New Year, New Goals: Garlic Prime Rib with Beef Au Jus

Sup guys,

2014 is a new year with new opportunities and massive changes for me. To start off the year (and as my official first post on this blog), I decided to start off with a bang by making something hella big, meaty, and amazing. I had the massive urge to make my own prime rib after my sister and brother-in-law decided to make a super bomb prime rib in Thanksgiving. After having my taste buds rocked on Thanksgiving, my desire to upgrade my culinary skills were ignited, and now here I am, on the road to sharpening my n00b culinary skills to becoming the next Gordon Ramsay (but not really, he’s hella buff)

INGREDIENTS
Rib + Seasoning
-6-10 lb standing beef rib (Look for approx 0.75 to 1 lb per person)
~8-12 cloves of garlic
-2-3 tbsp olive oil
-2 tsp salt
-2 tsp grounded black pepper
-2 tsp thyme

Au Jus Sauce
-Meat drippings from the rib after baking
-2-3 cups of red wine (cabarnet sauvignon worked pretty well)
-2.5-4 cups of beef stock/broth
-0.5 tsp of thyme
-A wee bit of salt

Other Useful Tools
-Meat thermometer

PROCEDURE
1) So first off I put the rib in a baking pan (boneside down, fatside up) and then I added all the marinade materials into a bowl and mixed it all up. Afterwards I just grabbed a spoon and spread all the marinade stuff on the fatty part of the rib and on the sides. From there, I let the rib stand at room temperature for about an hour or so while revving up and preheating the oven to 500F. At first I thought “damn 500F is pretty hot I don’t think the standing rib can stand such high temperatures”, but the super high temperature in fact allows for quick charring on the outside of the rib, so that you’ll be able to have that nice crispy and flavorful outer portion of the meat 🙂

20140102_134016
SEASONED AND READY TO ROLL!

2) After letting the seasoned rib stand at RT for about an hour to an hour and a half, and the oven is at 500F, I put the rib in the oven and let it cook at that temperature for 20 minutes. Then I set the temperature to 325F and then left it in there for about another 60 minutes.
3) After the 60 minutes have passed, I busted out my handy dandy meat thermometer and stuck it in the side. Knowing the temperature inside allows you to know how well it’s been cooked. According to other recipes: the internal temperature for Medium-Rare = 130F, Medium = 140F, and Well Done is at about 150F and above. You don’t wanna go too above cause then Well Done will end up just being Well Burnt. If the desired temperature isn’t reached yet, keep on cooking at the same temperature, checking every 10 minutes or so with your thermometer.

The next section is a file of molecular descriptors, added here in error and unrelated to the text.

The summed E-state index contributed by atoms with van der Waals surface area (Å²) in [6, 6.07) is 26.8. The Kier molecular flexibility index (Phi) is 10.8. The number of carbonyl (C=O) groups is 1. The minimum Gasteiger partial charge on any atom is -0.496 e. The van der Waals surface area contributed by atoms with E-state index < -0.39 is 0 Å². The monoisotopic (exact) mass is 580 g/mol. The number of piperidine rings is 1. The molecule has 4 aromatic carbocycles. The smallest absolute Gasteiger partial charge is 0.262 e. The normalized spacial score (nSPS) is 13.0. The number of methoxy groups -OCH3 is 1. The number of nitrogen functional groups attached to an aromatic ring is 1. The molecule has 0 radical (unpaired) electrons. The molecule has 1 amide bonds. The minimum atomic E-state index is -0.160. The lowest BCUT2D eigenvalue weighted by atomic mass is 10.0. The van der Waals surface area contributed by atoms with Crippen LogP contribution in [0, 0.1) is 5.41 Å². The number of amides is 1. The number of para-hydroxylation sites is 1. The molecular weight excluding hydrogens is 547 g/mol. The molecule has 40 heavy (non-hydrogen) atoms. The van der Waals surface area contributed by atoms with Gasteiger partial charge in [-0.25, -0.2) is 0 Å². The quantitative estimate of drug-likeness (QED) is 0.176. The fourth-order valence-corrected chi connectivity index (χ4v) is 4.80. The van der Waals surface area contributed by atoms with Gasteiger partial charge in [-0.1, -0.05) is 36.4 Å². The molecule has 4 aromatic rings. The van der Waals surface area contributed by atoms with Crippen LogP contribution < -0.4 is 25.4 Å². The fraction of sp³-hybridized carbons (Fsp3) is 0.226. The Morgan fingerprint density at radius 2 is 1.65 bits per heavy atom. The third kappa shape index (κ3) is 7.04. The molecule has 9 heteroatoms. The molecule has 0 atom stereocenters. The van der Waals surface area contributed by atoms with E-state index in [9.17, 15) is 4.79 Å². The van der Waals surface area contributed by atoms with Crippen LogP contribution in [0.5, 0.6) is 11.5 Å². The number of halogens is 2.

4) Here’s the trick to determining when to actually take that rib out of the oven. You actually take the meat out 10 degrees BEFORE the actual level of cooked meat that you want. For example, if you wanted a medium rare rib, you take the rib out of the oven when the thermometer reads 120F. The reason why is because when you take it out of the oven, you should immediately wrap your rib in foil and allow it to stand in room temperature for about 10-15 minutes. During this time, the foil will trap the heat inside your rib and it will actually be heating up to about 10F more than the initial point that you took it out of the oven! (I actually left it in a bit too long and it ended up being a bit more Well Done than the Medium i was looking for)
20140102_182050
Nice to meat you!

5) This was my favorite part of making this recipe. When you took your rib out of the oven, you should notice that there is a healthy amount of flavorful meat juice drippings at the bottom of your baking pan. This juice is crucial for making the au jus sauce that you can redrizzle onto your meat for MAXIMUM FLAVOR! I took out the rib after letting it stand while keeping it in tin foil onto a cutting board and then poured all the meat drippings into a pot. From there I added in red wine and allowed it to boil a bit at high heat on the stove top. After seeing the initial bubbling from evaporation, I added in the beef broth and allowed it to reduce down to about half the volume. This allows for excess water to evaporate out, reducing the volume and allowing you to have bigger concentration of flavor. You should notice that the sauce becomes ever-so-slightly more viscous too (but not too much).

6) From there, cut off any burnt fat and seasoning from your rib and it is now ready to be cut up and served with your FLAVORite side dishes!
Prime Rib served
Prime rib served with au jus sauce on top!

OBSERVATIONS
-Prime rib seemed very intimidating for me to make, but it was actually a very simple process! The most important thing is to watch over your temperature and you will be OK!
-Although prime rib can take hours to prepare, this method that I learnt is one of the faster ways to prep it (dry roast). Although it takes much longer to prepare, I read that a wet roast is much more worth it in the final product (it requires prep and marinating the day before to give your meat time to absorb all the flavor)
-If you have extra prep time, coating your rib in vinegar or wine can help make the cooking process easier and adds more flavor to your meat! The slight acidity breaks down some of the meat proteins, which tenderizes the meat allowing for easier heat transfer into the core of the rib.
-If your rib has bones, it might take a little longer to bring up to desired temperature compared to a boneless rib, because heat diffuses out of bone easier.

CONCLUSION
-I am very pleased and impressed with myself that my prime rib came out quite amazingly. My au jus sauce also added a fantastic supernova of flavor to the meat (I added a little too much thyme to it though, and it’s scent was a tad distracting to the overall taste, but it was still GOOD). In the end, I even had enough leftovers to prepare another meal! :-).

Enjoy!

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